Search Results for North Africa

Note: Search results do not reflect all ADST resources. To view the full text of our oral histories, please visit our Library of Congress series, Frontline Diplomacy.

Anatomy of an Overthrow: Why a Revered African Leader was Toppled

A council of combined security forces known as the Derg staged a coup d’état on September 12, 1974 against Ethiopian Emperor Haile Selassie I, arresting and imprisoning the monarch who had ruled for decades. The committee renamed itself the Provisional Military Administrative Council, took control of the government, soon abolished the monarchy and established Marxism-Leninism […]

Posted in Africa, Cold War, Human Rights, Military, Public Diplomacy, Russia/Soviet Union Tagged , , , |
The Search for Peace in Southern Africa – Oil, Angola, and the Proxy Wars

During the Cold War, the United States and the USSR engaged in a zero-sum game throughout the globe; while mutually assured destruction prevented the two nuclear superpowers from fighting a hot war, they did conduct an extensive war of proxies on nearly every continent. In the 1970s, just as Saigon – and American influence in […]

Posted in A Moment in U.S. Diplomatic History, Africa, Cold War, Military Tagged , , , , , , |
A Never-ending Tragedy — The Onset of the AIDS Crisis in Africa

The spread of AIDS in Africa in the 1980s and 90s presented unique challenges for U.S. diplomats suddenly faced with a public health epidemic. Not only did local hospitals and medical resources become overrun, diplomatic communities and Americans living abroad were threatened by the emergence of HIV/AIDS. While countries such as Uganda implemented crucial AIDS […]

Posted in A Moment in U.S. Diplomatic History, Africa, Public Diplomacy, Women and Minority FSOs Tagged |
Teaching the Foreign Service to Speak Foreign Languages

The Foreign Service Institute (FSI) is the primary training institution to prepare American diplomats to advance U.S. foreign affairs interests, teaching, among other things, the languages of the countries where Foreign Service Officers will serve. At the National Foreign Affairs Training Center in Arlington, Virginia, FSI’s School of Language Studies provides 25 hours of classroom […]

Posted in A Moment in U.S. Diplomatic History, Cold War, Europe, Foreign Service, Post-Colonialism Tagged , |
Play it again, Anne: Casablanca’s First Female Consul General

While America was evolving into a more gender-equal society at the end of the last century, conflicts could arise when female Foreign Service officers went abroad to lead diplomatic missions in countries whose foreign contacts were not used to seeing women in positions of authority. This sometimes led to uncomfortable situations. It was the perseverance, forbearance […]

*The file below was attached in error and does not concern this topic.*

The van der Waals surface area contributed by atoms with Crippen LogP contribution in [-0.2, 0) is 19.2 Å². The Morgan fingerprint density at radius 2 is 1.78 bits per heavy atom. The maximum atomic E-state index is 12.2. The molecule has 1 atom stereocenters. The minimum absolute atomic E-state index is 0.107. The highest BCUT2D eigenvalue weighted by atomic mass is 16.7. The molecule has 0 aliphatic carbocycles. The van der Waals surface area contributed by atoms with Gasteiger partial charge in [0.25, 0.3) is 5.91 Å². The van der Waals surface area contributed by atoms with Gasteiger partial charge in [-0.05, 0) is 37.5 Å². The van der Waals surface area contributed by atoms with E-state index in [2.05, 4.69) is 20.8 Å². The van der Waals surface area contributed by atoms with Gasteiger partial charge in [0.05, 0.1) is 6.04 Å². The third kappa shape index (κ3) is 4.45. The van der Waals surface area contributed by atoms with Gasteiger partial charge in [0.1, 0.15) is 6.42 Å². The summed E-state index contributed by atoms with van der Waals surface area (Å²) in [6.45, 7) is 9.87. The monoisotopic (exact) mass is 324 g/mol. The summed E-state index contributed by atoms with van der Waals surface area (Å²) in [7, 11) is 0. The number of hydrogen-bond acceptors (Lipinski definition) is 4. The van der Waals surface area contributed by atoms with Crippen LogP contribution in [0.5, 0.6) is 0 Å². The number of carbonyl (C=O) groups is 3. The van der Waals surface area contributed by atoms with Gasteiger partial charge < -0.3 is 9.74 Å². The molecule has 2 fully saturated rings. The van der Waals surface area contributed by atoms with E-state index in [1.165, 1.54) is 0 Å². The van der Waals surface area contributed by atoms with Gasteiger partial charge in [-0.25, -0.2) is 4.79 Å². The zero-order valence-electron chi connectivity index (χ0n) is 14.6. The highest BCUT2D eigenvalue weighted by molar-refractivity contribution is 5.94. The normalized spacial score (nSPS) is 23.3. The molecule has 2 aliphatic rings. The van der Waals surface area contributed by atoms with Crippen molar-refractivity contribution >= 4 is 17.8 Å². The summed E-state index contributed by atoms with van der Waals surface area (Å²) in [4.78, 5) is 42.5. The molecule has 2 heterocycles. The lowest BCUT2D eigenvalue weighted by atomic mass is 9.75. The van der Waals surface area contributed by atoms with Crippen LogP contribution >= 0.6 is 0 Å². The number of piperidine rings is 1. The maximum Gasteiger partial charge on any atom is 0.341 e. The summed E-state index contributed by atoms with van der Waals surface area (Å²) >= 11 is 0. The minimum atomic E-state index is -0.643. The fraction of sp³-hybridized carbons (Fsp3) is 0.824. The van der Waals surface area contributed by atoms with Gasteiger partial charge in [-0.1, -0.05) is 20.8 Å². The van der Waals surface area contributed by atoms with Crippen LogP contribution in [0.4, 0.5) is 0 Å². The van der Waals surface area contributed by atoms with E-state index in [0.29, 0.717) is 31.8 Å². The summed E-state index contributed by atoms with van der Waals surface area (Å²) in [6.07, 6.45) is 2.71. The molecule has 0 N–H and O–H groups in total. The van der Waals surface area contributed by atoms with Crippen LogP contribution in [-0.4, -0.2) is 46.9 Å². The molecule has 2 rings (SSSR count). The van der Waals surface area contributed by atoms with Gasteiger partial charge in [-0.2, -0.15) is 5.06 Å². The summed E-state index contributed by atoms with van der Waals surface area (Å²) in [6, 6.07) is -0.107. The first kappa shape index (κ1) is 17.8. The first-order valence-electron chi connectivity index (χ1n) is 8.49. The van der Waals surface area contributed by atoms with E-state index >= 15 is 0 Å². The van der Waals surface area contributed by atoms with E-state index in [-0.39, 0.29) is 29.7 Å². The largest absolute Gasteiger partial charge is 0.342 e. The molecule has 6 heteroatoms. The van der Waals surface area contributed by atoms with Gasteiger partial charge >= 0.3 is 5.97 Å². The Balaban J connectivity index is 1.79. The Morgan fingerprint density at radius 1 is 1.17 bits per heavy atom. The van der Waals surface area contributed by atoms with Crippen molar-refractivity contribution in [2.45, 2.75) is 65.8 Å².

Posted in A Moment in U.S. Diplomatic History, Africa, Foreign Service, Middle East, Spouses and children, Women and Minority FSOs Tagged |
“How many people can you fit on a 747?”- Operations Sheba and Solomon

The Ethiopian Aliyah, as it is known in Israel, was the migration during the 1980’s of thousands of Ethiopian Jews [known in Amharic as Falashas; some consider the term pejorative] to Israel. The Israeli Defense Force (IDF) played a major role in the evacuation of the Ethiopian Jews as they came under increasing threat from […]

Posted in A Moment in U.S. Diplomatic History, Africa, Cold War, Espionage, Human Rights, Middle East, Military Tagged , , |
Algeria’s Struggle for Independence

The modern-day People’s Democratic Republic of Algeria is now a proud, sovereign state in North Africa that readily influences the region. However, before 1962, Algeria had been a French colony, dating back to the French invasion of Algiers in 1830. Following a brutal conquest that some termed as genocide, France began a policy of “civilizing” […]

Posted in A Moment in U.S. Diplomatic History, Cold War, Middle East, Military Tagged , |
Martinis, Carpets and Sacks of Gold: A U.S. Diplomat in French Tunisia

Tunisia achieved independence from France after almost 75 years as a protectorate. Life under French rule was pleasant for some, including foreign diplomats. The number of French colonists grew, ultimately occupying one-fifth of the arable land of Tunisia, and the French directed the building of roads, ports and railroads, and the development of mines. But […]

Posted in A Moment in U.S. Diplomatic History, Africa, Europe, Foreign Service, Humorous
Death of an AUB President and Father of a Future NBA Coach

He was a brilliant scholar who focused on the Middle East and whose books were widely read by Arabists. His son Steve would later play for the NBA champion Chicago Bulls and then become coach of the Golden State Warriors and lead them to a championship in 2015 and break the record for most wins in […]

Posted in A Moment in U.S. Diplomatic History, Middle East, Terrorism Tagged , |
The Diplomacy of Extraditing an Alleged Terrorist

In 1973 three bombs, timed to explode with the arrival of Israeli Prime Minister Golda Meir to the U.S., were found in rental cars in New York City. The cars were parked near two Israeli banks and the El-Al cargo terminal at John F. Kennedy International Airport. The explosives did not go off, but rendered fingerprints […]

Posted in A Moment in U.S. Diplomatic History, Europe, Middle East, Terrorism Tagged , |